Home Subscription Services
 
   

 
Journal of Oral & Facial Pain and Headache
OFPH Home Page
About the Editor
Editorial Board
Accepted Manuscripts
Submit
Author Guidelines
Submission Form
Reprints / Articles
Permissions
Advertising
MEDLINE Search
 
 
 
 
 
FacebookTwitterYouTube
Quintessence Publishing: Journals: OFPH
Journal of Oral & Facial Pain and Headache

Edited by Barry J. Sessle, BDS, MDS, BSc, PhD, FRSC

Official Journal of the American Academy of Orofacial Pain,
the European, Asian, and Ibero-Latin Academies of Craniomandibular
Disorders, and the Australian Academy of Orofacial Pain

ISSN 2333-0384 (print) • ISSN 2333-0376 (online)

Publication:
Fall 2009
Volume 23 , Issue 4

Back
Share Abstract:

Self-Reports of Pain-Related Awakenings in Persistent Orofacial Pain Patients

Rafael Benoliel, BDS, LDS, RCS/Eli Eliav, DMD, PhD /Yair Sharav, DMD, MS

Pages: 330338
PMID: 19888484

Aims: To assess whether pain-related awakenings occur with persistent orofacial pain conditions and whether it is related to pain severity. Methods: Reports of pain-related awakening were prospectively collected at initial interview, prior to treatment, during a 24-month period from 328 patients with orofacial pain. The pain conditions were diagnosed according to the International Headache Society, the American Academy of Orofacial Pain, and the Research Diagnostic Criteria for Temporomandibular Disorders. Results: Pain-related awakening was significantly correlated to pain intensity (odds ratio [OR] 1.5, 95% confidence intervals [CI] 1.31.8; P < .001), the total muscle tenderness score (OR 1.1, 95% CI 1.011.14; P = .03), and the presence of lacrimation (OR 4.6, 95% CI 1.712.3; P = .002) but not to the clinical diagnosis. Two groups of patients were specifically examined; patients with masticatory myofascial pain (MMP) and patients with classical trigeminal neuralgia (CTN). Twenty-eight of the 120 MMP patients (23.3%) reported pain-related awakening and this was associated with a high muscle tenderness score (OR 1.13, 95% CI 1.011.3; P = .02) and unilaterality of pain (OR 3.9, 95% CI 1.212.3; P = .02). Seven of the 31 patients with CTN (22.6%) reported pain-related awakenings. Continuous background pain was the most significant parameter associated with awakening (OR 26, 95% CI 1.1594; P < .05). Conclusion: Persistent orofacial pain often induced pain-related awakening and this was significantly associated with pain intensity. J OROFAC PAIN 2009;23:330338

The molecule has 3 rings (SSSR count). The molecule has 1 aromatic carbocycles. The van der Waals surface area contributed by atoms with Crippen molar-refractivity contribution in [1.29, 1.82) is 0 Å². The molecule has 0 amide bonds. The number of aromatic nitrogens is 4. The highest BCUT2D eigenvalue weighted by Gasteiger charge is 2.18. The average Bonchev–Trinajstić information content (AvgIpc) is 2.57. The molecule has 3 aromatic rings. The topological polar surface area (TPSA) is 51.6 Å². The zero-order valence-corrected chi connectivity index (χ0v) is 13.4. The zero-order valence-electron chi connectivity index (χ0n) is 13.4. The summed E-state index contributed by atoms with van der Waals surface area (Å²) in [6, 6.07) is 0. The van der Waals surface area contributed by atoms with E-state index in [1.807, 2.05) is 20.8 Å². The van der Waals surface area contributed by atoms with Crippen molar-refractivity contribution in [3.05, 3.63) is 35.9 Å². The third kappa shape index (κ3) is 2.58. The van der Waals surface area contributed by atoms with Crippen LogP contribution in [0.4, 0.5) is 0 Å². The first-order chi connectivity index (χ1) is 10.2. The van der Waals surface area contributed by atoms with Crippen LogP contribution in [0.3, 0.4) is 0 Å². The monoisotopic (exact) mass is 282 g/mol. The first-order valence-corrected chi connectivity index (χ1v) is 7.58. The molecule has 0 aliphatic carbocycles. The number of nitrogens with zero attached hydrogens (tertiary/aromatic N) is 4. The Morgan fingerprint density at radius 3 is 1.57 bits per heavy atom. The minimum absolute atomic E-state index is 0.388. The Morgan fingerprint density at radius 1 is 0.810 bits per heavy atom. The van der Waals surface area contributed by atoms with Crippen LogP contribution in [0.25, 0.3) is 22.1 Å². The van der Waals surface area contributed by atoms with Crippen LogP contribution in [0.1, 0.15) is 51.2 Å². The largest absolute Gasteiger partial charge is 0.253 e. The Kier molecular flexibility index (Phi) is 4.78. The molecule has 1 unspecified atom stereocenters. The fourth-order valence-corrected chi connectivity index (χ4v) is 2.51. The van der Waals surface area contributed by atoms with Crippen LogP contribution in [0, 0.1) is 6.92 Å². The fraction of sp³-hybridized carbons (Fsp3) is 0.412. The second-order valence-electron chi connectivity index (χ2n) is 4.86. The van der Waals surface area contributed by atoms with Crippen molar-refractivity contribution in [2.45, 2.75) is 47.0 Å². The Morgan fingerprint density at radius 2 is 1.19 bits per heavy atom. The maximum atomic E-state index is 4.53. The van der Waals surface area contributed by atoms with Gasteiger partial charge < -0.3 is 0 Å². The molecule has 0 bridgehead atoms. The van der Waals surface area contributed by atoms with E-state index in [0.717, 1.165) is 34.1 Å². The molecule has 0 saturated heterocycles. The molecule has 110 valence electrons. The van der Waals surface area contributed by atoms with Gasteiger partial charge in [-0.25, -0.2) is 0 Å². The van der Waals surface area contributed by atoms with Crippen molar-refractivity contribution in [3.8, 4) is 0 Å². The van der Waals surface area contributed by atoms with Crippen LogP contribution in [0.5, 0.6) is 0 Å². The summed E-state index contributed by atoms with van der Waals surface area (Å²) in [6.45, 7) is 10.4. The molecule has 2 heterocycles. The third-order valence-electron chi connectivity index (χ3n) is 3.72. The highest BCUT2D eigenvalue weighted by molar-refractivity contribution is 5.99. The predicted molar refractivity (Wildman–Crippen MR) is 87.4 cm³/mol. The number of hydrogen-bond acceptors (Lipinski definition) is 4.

Full Text PDF File | Order Article

 

 
Get Adobe Reader
Adobe Acrobat Reader is required to view PDF files. This is a free program available from the Adobe web site.
Follow the download directions on the Adobe web site to get your copy of Adobe Acrobat Reader.
  © 2014 Quintessence Publishing Co Inc
 

Home | Subscription Services | Books | Journals | Multimedia | Events | Blog
Terms of Use | Privacy Policy | About Us | Contact Us | Advertising | Help | Sitemap | Catalog